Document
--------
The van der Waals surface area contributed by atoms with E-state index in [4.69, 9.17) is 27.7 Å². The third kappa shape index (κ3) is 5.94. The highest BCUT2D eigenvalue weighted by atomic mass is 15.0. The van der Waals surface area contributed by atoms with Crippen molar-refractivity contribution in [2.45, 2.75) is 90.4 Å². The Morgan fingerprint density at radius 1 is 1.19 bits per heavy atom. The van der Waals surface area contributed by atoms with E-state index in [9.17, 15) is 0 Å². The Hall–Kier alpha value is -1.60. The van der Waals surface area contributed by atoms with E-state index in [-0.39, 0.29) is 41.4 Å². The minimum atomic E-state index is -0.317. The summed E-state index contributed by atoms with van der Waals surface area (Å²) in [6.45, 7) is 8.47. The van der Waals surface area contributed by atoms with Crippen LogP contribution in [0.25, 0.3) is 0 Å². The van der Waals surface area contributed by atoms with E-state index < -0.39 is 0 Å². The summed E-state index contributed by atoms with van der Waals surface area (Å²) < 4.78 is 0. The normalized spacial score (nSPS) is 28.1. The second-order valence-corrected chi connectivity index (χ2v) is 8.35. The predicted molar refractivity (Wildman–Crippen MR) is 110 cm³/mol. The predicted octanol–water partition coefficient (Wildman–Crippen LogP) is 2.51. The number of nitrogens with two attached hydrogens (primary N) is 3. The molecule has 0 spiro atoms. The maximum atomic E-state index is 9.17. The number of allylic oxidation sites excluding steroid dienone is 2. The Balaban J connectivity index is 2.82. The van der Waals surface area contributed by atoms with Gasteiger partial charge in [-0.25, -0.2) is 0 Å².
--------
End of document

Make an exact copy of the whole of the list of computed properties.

The van der Waals surface area contributed by atoms with E-state index in [4.69, 9.17) is 27.7 Å². The third kappa shape index (κ3) is 5.94. The highest BCUT2D eigenvalue weighted by atomic mass is 15.0. The van der Waals surface area contributed by atoms with Crippen molar-refractivity contribution in [2.45, 2.75) is 90.4 Å². The Morgan fingerprint density at radius 1 is 1.19 bits per heavy atom. The van der Waals surface area contributed by atoms with E-state index in [9.17, 15) is 0 Å². The Hall–Kier alpha value is -1.60. The van der Waals surface area contributed by atoms with E-state index in [-0.39, 0.29) is 41.4 Å². The minimum atomic E-state index is -0.317. The summed E-state index contributed by atoms with van der Waals surface area (Å²) in [6.45, 7) is 8.47. The van der Waals surface area contributed by atoms with Crippen LogP contribution in [0.25, 0.3) is 0 Å². The van der Waals surface area contributed by atoms with E-state index < -0.39 is 0 Å². The summed E-state index contributed by atoms with van der Waals surface area (Å²) < 4.78 is 0. The normalized spacial score (nSPS) is 28.1. The second-order valence-corrected chi connectivity index (χ2v) is 8.35. The predicted molar refractivity (Wildman–Crippen MR) is 110 cm³/mol. The predicted octanol–water partition coefficient (Wildman–Crippen LogP) is 2.51. The number of nitrogens with two attached hydrogens (primary N) is 3. The molecule has 0 spiro atoms. The maximum atomic E-state index is 9.17. The number of allylic oxidation sites excluding steroid dienone is 2. The Balaban J connectivity index is 2.82. The van der Waals surface area contributed by atoms with Gasteiger partial charge in [-0.25, -0.2) is 0 Å².